With the night's revelry, fireworks and hangovers behind them, hundreds of thousands of people turned out to watch London's New Year's Day parade.
Around 10,000 performers, including cheerleaders, marching bands, musicians, clowns and vintage vehicles paraded through the city centre, watched by an estimated 500,000 people, according to organisers.
Bob Bone, the parade's executive director, said the event would boost tourism and business in the capital.
"We promised London a truly wonderful spectacle and we have delivered that," he said.
"This is a wonderful shop window for our great city. Millions of people wondering where to head on holiday this summer will get a real feel for the warmth of the welcome that they can expect to get in London."
Some of the performers flying in from the United States were delayed by storms.
At one point an antique fire engine crashed into an iconic London Routemaster bus, but nobody was injured.
The 23rd annual parade passed by some of the city's best-known landmarks, such as Trafalgar Square, Downing Street and the Houses of Parliament along its 2.2-mile (3.5-kilometre) route.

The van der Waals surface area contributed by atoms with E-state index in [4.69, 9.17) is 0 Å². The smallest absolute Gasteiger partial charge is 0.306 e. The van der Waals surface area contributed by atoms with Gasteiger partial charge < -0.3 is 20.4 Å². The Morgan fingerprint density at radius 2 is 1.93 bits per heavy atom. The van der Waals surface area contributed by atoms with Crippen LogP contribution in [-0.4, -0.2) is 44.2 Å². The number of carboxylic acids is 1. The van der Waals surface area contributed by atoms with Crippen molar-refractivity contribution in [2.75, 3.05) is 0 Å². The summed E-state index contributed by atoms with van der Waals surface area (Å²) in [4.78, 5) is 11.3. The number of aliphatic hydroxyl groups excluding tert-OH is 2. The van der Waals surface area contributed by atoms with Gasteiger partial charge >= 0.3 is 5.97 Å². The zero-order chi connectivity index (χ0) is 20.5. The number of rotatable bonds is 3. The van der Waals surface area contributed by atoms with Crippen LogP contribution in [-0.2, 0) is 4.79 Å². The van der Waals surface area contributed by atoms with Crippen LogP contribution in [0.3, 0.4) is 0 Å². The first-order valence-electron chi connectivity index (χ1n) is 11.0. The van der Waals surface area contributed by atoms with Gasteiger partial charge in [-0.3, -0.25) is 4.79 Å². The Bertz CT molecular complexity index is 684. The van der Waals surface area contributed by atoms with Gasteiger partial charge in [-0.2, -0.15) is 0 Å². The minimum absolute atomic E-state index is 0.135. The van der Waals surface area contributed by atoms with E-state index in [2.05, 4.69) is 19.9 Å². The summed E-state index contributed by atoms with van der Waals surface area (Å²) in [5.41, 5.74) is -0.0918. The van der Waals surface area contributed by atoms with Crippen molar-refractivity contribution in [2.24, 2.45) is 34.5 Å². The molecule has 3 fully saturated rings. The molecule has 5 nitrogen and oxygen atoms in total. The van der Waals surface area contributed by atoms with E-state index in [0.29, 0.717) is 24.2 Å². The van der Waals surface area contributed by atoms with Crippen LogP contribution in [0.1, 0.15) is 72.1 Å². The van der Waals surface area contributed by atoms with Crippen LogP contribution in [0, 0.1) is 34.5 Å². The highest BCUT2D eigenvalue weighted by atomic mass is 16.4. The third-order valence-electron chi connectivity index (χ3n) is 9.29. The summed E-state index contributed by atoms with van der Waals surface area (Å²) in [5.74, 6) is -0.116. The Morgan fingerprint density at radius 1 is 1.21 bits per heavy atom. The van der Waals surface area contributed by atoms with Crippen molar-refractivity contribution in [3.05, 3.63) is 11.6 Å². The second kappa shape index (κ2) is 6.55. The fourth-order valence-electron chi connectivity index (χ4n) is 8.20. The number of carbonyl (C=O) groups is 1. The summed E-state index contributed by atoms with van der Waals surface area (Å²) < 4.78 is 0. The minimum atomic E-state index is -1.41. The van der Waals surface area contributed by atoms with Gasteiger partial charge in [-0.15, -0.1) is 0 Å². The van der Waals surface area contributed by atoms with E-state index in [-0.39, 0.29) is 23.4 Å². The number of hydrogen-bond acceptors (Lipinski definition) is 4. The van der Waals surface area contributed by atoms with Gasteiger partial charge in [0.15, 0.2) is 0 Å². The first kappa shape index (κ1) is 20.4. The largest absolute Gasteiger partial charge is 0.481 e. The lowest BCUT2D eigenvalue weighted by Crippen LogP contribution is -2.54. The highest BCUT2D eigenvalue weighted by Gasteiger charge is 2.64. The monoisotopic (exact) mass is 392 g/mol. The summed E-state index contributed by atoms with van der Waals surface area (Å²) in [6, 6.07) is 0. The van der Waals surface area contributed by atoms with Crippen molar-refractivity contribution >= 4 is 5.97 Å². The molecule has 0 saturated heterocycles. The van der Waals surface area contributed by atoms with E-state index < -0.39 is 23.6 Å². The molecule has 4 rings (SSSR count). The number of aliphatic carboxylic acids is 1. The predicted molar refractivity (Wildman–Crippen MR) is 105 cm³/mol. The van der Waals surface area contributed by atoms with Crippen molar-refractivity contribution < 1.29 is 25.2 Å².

Earlier, at the stroke of midnight GMT, Big Ben, the bell inside the clock tower at the Houses of Parliament, not only rang in the New Year with its famous chimes, but also its own 150th anniversary.
Big Ben sounded for the first time on July 11, 1859.
Revellers braved freezing conditions in the city centre to see the New Year fireworks spectacular on the banks of the River Thames, which engulfed the London Eye in a blaze of colour.
An estimated 400,000 people lined the embankments to catch the 10-minute salvo, which lit up the misty night sky over the British capital.
A total of 110 people were arrested, largely for public order, assault and drunk and disorderly offences, police said.